Each Oracle7, Release 7.x server process (or shared server for MTS configuration) performs the requested task without going through a centralized database server. Thus, all Oracle7 releases rely on the operating system to handle process scheduling. Various, unrelated database tasks can be performed on different CPUs (for SMP systems) or on separate nodes on MPP systems.

Thus, for applications with high Online Transaction Processing (OLTP), a single CPU system can become CPU bound because the CPU resource becomes exhausted. SMP and MPP systems can distribute the workload across CPUs. The CPU utilization should be monitored to determine if additional CPU bandwidth is required.


Oracle Parallel Server

The Oracle7 Parallel Server technology allows multiple, homogeneous systems to share the same database. This is accomplished by hardware and software technology that allows disk volumes to be shared. You must configure the Distributed Lock Manager (DLM) provided by your hardware vendor if you intend to use the Oracle7 Parallel Server. The DLM configuration is dependent on the configuration of the Oracle7 Parallel Server database.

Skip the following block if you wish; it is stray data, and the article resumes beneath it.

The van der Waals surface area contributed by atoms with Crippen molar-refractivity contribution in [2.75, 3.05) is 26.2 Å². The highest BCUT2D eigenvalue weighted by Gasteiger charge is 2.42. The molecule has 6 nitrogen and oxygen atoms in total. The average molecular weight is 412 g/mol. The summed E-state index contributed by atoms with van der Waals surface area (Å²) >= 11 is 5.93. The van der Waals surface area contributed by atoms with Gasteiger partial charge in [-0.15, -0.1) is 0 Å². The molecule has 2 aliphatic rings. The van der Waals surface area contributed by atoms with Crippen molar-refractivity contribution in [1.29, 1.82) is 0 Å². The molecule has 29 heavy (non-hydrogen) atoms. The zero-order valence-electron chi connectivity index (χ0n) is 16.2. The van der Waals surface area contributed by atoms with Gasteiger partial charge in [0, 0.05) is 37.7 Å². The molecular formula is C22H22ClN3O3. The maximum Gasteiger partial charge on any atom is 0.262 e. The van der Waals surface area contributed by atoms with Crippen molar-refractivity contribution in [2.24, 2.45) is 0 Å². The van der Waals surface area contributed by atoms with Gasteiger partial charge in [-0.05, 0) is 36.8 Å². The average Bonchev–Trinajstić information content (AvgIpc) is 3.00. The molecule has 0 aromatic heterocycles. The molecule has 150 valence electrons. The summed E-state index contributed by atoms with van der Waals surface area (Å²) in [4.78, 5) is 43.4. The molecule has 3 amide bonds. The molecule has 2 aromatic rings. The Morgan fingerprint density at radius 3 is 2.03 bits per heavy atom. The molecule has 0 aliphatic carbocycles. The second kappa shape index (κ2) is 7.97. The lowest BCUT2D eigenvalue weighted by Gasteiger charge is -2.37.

Oracle RDBMS releases earlier than Release 6.0.35 (or 6.2) did not contain the generic Oracle Parallel Server (OPS) feature. The Oracle7 releases can be configured with the OPS option. Install the OPS option only if your hardware and operating system support an Oracle-certified Distributed Lock Manager.


Distributed Transactions and Network Considerations

While Oracle, Version 6 supported distributed queries, the Oracle7 releases support distributed queries and DLM transactions protected by two-phase commits. If your applications require distributed transactions, it may be necessary to examine the network costs for performance for such applications. While distributed transactions is an important feature and provides further flexibility for the application, it also adds to the existing network traffic and may degrade performance. If the application heavily utilizes distributed transactions, it might be a good idea to install an additional network interface card or use a different, infrequently used subnet.

In addition, distributed queries that cause large tables to be brought over to the local server through SQL*Net may also cause performance degradations on the network. The application performing such queries should first be examined to see if other possible solutions can be found.

If the users of your applications connect to the database server from PC clients or other types of workstations using SQL*Net, the application should be tested to determine how much traffic it will introduce to the existing network. The amount of traffic can indicate if network bottlenecks will occur. If input/output (I/O) bottlenecks occur, either modify the application to reduce network traffic, use an existing, infrequently used subnet, or install additional network interface cards to distribute the network load.